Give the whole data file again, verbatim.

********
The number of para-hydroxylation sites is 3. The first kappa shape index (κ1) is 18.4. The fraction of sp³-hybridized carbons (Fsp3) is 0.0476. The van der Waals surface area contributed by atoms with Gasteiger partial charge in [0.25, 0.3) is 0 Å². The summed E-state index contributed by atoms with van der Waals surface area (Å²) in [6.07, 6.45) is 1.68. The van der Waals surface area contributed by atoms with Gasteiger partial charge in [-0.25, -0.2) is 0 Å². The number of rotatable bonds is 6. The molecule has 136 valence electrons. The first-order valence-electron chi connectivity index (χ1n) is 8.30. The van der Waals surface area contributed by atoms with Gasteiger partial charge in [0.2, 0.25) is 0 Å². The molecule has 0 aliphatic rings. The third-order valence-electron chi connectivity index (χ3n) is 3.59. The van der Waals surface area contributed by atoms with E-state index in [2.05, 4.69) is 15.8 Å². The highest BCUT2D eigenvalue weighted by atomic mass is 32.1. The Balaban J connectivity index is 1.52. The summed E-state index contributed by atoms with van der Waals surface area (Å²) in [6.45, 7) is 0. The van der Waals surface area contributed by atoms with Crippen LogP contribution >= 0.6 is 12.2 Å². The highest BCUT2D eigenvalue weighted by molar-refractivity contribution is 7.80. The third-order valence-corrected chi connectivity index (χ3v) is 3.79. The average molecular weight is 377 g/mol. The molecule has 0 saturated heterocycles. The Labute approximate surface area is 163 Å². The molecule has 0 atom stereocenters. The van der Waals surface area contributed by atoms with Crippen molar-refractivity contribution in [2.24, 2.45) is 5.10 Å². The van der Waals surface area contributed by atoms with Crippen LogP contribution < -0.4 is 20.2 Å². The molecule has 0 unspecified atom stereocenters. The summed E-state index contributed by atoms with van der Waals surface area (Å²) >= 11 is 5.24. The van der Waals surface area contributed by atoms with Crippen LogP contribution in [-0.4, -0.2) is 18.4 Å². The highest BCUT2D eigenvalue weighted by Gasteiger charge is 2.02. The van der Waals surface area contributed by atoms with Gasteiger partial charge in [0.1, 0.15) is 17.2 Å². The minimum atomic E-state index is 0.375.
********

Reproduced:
The number of para-hydroxylation sites is 3. The first kappa shape index (κ1) is 18.4. The fraction of sp³-hybridized carbons (Fsp3) is 0.0476. The van der Waals surface area contributed by atoms with Gasteiger partial charge in [0.25, 0.3) is 0 Å². The summed E-state index contributed by atoms with van der Waals surface area (Å²) in [6.07, 6.45) is 1.68. The van der Waals surface area contributed by atoms with Gasteiger partial charge in [-0.25, -0.2) is 0 Å². The number of rotatable bonds is 6. The molecule has 136 valence electrons. The first-order valence-electron chi connectivity index (χ1n) is 8.30. The van der Waals surface area contributed by atoms with Gasteiger partial charge in [0.2, 0.25) is 0 Å². The molecule has 0 aliphatic rings. The third-order valence-electron chi connectivity index (χ3n) is 3.59. The van der Waals surface area contributed by atoms with E-state index in [2.05, 4.69) is 15.8 Å². The highest BCUT2D eigenvalue weighted by atomic mass is 32.1. The Balaban J connectivity index is 1.52. The summed E-state index contributed by atoms with van der Waals surface area (Å²) in [6.45, 7) is 0. The van der Waals surface area contributed by atoms with Crippen LogP contribution >= 0.6 is 12.2 Å². The highest BCUT2D eigenvalue weighted by molar-refractivity contribution is 7.80. The third-order valence-corrected chi connectivity index (χ3v) is 3.79. The average molecular weight is 377 g/mol. The molecule has 0 saturated heterocycles. The Labute approximate surface area is 163 Å². The molecule has 0 atom stereocenters. The van der Waals surface area contributed by atoms with Crippen molar-refractivity contribution in [2.24, 2.45) is 5.10 Å². The van der Waals surface area contributed by atoms with Crippen LogP contribution < -0.4 is 20.2 Å². The molecule has 0 unspecified atom stereocenters. The summed E-state index contributed by atoms with van der Waals surface area (Å²) >= 11 is 5.24. The van der Waals surface area contributed by atoms with Crippen LogP contribution in [-0.4, -0.2) is 18.4 Å². The highest BCUT2D eigenvalue weighted by Gasteiger charge is 2.02. The van der Waals surface area contributed by atoms with Gasteiger partial charge in [0.1, 0.15) is 17.2 Å². The minimum atomic E-state index is 0.375.